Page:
It is believed that a small number of serious cases may end up being referred to the Court of Appeal because of concerns about the safety of convictions where the testing done by Randox was a part of the prosecution case. These would be cases where the original samples tests cannot be found and thus cannot be retested.
Appeal court judges would then have to decide whether the results of the forensic tests could have affected the guilty verdict reached by a jury. Vaughan said: “This is a serious breach of the very rigorous professional standards set by the forensic science regulator for staff and organisations working in this critical field. We now have a clearer picture of the scale of this data manipulation.” The alleged manipulation relates to data describing the findings of the tests of samples submitted by police forces to the lab. The samples themselves were not interfered with, police said. Some cases have been adjourned while samples are re-examined, and priority is being given to cases that are about to come to court. “We are prioritising the most serious and pressing cases,” said Vaughan, “but all cases where there could have been an impact on prosecution will be assessed, retested and appropriate action taken.
“While there has been limited retesting to date, the evidence has shown that in the vast majority of cases, the original reporting was accurate”
A spokesperson for the CPS said: “We continue to work with the Home Office, police and the office of the forensic science regulator to assess the impact of issues relating to Randox Testing Services. Our priority is to establish the impact of these issues on both completed and ongoing cases, in order to ensure that appropriate action is taken.”
A Home Office spokesperson said: “This matter is currently being urgently investigated by the forensic science regulator and the UK Accreditation Service (Ukas) and a criminal inquiry has been launched by Greater Manchester police. The Home Office is working closely with the NPCC, forensic services regulator and Crown Prosecution Service (CPS) to prioritise samples for retesting.”
How many times? The courses don’t work!
On 19th of July 2012 it was widely reported by the media, BBC included, that ‘one third of  offenders are being released without having completed any offender behaviour treatment programmes. There is some conjecture as to the efficacy of these programmes (costing the taxpayer hundreds of millions of pounds) within prisons which the government will maintain are necessary and cost-effective, reducing reoffending, even though it has long been thought by the majority of European countries that the SOTP and other courses do not work and have since stopped using them. The UK is the sole European nation continuing to prosecute their use. With such a large proportion of offenders being released without treatment there is now, surely, a wonderful opportunity to put the efficacy of the programmes to the test. Using the Freedom Of Information Act it would only require the question ‘What are the relevant rates of reoffending of prisoners released without treatment in comparison to those released after having had treatment?’ Any resulting figures that do not display a significant marked reduction in reoffending within the ‘released and treated’ group can only point to what the rest of Europe (and almost every other developed country worldwide) has long known to be the case; that SOTP and other courses are a waste of time, energy and money – and they only remain in place in the UK purely to sate the demands of a right-wing press by successive weak and frightened governments.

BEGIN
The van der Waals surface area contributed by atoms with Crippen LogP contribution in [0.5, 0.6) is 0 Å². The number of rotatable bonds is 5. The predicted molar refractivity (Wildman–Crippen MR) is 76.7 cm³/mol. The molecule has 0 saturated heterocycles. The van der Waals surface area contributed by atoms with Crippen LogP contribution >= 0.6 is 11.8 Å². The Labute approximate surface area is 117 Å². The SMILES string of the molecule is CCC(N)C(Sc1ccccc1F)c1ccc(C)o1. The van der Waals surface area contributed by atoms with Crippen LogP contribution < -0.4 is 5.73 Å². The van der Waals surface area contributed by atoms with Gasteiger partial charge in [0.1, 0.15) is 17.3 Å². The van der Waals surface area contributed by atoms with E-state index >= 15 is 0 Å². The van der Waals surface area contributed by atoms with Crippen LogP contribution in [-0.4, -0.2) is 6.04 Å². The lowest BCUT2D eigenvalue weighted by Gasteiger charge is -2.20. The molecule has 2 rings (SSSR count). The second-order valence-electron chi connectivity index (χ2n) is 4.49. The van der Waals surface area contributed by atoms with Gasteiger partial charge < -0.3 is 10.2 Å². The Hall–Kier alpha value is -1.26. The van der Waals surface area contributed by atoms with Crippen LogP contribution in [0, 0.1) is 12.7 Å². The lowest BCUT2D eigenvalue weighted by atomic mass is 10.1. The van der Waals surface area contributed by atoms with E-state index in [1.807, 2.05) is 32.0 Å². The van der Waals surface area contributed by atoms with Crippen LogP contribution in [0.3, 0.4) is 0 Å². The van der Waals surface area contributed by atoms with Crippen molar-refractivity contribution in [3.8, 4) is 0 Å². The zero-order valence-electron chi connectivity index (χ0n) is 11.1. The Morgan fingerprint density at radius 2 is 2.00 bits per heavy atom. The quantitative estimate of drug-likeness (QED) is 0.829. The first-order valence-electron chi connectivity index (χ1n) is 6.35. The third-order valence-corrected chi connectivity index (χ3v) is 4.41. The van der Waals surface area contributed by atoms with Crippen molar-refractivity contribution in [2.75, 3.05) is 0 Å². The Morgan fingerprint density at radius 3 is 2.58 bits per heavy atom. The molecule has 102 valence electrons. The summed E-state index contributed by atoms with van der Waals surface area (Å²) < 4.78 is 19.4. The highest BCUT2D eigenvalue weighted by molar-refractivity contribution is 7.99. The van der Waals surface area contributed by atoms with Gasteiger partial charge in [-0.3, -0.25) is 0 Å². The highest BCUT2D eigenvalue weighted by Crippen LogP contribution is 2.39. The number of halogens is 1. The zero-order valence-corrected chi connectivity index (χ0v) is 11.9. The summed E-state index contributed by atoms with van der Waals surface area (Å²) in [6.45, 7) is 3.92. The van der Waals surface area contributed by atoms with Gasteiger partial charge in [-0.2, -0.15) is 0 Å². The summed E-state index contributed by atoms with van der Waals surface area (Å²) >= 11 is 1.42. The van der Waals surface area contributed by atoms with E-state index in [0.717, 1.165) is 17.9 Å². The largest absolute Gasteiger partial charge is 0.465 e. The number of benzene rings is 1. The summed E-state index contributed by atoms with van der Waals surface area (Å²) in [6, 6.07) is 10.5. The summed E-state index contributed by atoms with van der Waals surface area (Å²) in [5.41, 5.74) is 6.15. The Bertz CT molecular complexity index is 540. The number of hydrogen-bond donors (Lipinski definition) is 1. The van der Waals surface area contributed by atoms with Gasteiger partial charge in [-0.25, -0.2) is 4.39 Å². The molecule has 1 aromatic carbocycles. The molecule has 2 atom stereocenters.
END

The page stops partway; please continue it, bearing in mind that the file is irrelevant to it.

Zing (bad diet and vaccines cause autism yale study shows that, everyone says it, they want to keep course, make diet worse, austerity! but it cost more! and then they pretend they don't know what to do, for a start if a prisoner has had a heb b vaccine don't give it to him again, i had 3 they said booster, when there is no such thing as a booster, i did 7 years, i should have had it once)
they gave me solitary confinement on drug free wing in hmp gartree (a5826aj) tarndeep singh saying i had bird flu, then tried giving me a vaccine after that that doesn't even make sense, if i have it my immune system is already inflamed why inflame it more???2008? 2009?
magnesium, zinc, calcium, no sugar, more fresh food, no processed food .The courses don’t work! Things that work is tougher regulation on food, more attention to diet and nutrition and reducing magnesium, zinc, calcium, no sugar, more fresh food, no processed food . The courses don’t work